MicroSweeper Minesweeper-like game implemented in Java and intended for J2ME-capable (MIDP 2.0, CLDC 1.1) hand-held devices, like mobile phones. The game allows optional determinism, which when turned on, ensures that each mine can be discovered without guessing.

Besides traditional game, it allows for game on pseudo-hexagonal grid, or game with various "neighborhood" patterns, where the number on the field is computed from mines located further from the field itself.

The game is covered by GNU General Public License version 3, or (at your option) any later version.


The game was written by Petr Machata. Should you need anything, you can contact him at pmachata at gmail com.



screenshot screenshot The first shot shows initial game screen. Number "35" is how many mines are hidden in the field. The big white square is your cursor, smaller squares around that are neighborhood hints: they show you how (from which fields) is the number of neighboring mines computed. These hints will go away as soon as you start the game itself, i.e. as soon as you "open" the first field, which is shown on the second shot.

screenshot screenshot A couple finished games.

screenshot screenshot These two show the game with 12 neighboring tiles. The right hand side shot also shows failed game. The red cross is a misplaced flag, black dots are undiscovered (or unmarked by flags) mines. If you don't immediately know how to start with the game on the right hand side shot, that's normal.

screenshot screenshot If, on the other hand, you immediately know how to start with the above board, you can have microsweeper build you a 16-neighbor board. The first screenshot also shows that the game is nice to you and will let you know if you lay out flags inconsistently.
On the right is quasi-hexagonal game, which is mildly interesting, but probably not really worth all the code that had to be added to support various boards.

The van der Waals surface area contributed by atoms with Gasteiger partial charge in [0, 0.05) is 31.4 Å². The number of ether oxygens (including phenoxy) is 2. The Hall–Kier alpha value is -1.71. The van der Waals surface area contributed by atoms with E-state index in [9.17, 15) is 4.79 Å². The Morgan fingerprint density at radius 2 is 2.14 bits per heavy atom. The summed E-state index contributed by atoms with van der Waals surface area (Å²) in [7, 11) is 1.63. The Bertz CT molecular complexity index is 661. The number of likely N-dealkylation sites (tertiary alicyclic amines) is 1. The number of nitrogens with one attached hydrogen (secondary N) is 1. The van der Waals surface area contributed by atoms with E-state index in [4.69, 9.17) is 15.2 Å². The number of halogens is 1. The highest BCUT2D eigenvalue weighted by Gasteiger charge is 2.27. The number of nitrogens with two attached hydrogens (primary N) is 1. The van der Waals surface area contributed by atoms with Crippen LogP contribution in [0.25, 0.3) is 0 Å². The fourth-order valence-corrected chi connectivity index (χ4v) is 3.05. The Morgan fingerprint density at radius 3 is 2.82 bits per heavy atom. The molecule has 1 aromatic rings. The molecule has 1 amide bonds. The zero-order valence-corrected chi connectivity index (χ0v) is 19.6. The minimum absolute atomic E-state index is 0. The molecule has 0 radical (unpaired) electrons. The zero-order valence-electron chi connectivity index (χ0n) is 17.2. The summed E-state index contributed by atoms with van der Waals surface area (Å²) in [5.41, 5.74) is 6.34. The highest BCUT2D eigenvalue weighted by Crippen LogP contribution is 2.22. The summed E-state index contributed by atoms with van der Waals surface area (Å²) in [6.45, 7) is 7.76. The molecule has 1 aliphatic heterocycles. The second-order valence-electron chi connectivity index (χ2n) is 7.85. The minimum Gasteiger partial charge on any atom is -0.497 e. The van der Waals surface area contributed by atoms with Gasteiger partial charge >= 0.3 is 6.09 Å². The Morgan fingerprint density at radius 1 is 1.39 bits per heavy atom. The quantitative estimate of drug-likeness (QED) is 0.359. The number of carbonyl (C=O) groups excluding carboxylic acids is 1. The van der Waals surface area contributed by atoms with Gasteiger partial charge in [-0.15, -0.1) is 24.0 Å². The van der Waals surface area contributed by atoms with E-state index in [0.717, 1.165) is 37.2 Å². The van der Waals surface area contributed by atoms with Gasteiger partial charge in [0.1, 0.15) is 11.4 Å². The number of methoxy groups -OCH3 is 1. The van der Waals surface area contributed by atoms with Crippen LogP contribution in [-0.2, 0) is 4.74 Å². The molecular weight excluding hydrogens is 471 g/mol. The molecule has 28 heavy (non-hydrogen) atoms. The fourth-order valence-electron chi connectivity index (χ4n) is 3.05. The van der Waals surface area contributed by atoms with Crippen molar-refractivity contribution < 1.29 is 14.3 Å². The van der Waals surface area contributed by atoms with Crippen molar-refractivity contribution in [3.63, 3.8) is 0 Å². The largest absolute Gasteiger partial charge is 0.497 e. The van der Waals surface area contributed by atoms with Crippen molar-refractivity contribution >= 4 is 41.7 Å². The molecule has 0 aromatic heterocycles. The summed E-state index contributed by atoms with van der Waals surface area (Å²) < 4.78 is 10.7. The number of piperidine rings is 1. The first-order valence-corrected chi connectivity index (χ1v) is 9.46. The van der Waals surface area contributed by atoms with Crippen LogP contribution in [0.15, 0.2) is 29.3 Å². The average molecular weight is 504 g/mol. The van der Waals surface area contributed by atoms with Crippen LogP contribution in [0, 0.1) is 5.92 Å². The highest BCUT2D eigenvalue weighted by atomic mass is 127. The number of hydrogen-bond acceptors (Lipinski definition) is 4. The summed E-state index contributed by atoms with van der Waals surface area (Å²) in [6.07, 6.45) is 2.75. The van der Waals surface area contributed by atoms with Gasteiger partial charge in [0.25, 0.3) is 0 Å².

In following, JAR is the package file with the game itself. JAD is a descriptor for that file that some mobile phones apparently require. I haven't had a luck to meet such phone, therefore this file might actually be buggy. If you can figure out what's wrong or confirm that it actually works, please contact the author. The hexadecimal strings before each file are SHA1 sums. Those can be used to verify that the file was transferred without errors.

Version 1.0.16
5dc1184ffff43698be1f337a05f327711f47555a MicroSweeper.jar
79ee0a192333c3ba6866b6d1cb2ecb7c9a733bfe MicroSweeper.jad
4a84f41580285df0525c97f2d4af050fd21ab92f MicroSweeper-1.0.16.tar.bz2
0d5034503aba631c7697f14fc1782417a73c7c44 MicroSweeper-1.0.16.zip
Version 1.0.15
Builds: jar jad
Sources: tar+bz2 zip
Version 1.0.14
Builds: jar jad
Sources: tar+bz2 zip
Version 1.0.13
Builds: jar jad
Sources: tar+bz2 zip

Source Code

The source is kept in GIT repository. You can access it anonymously:

git clone git://git.tuxfamily.org/gitroot/microsweeper/microsweeper.git


If you want to build Microsweeper yourself, you will need to following software installed on your machine. (The game was developed on a Linux machine, and I suspect the bias shows.)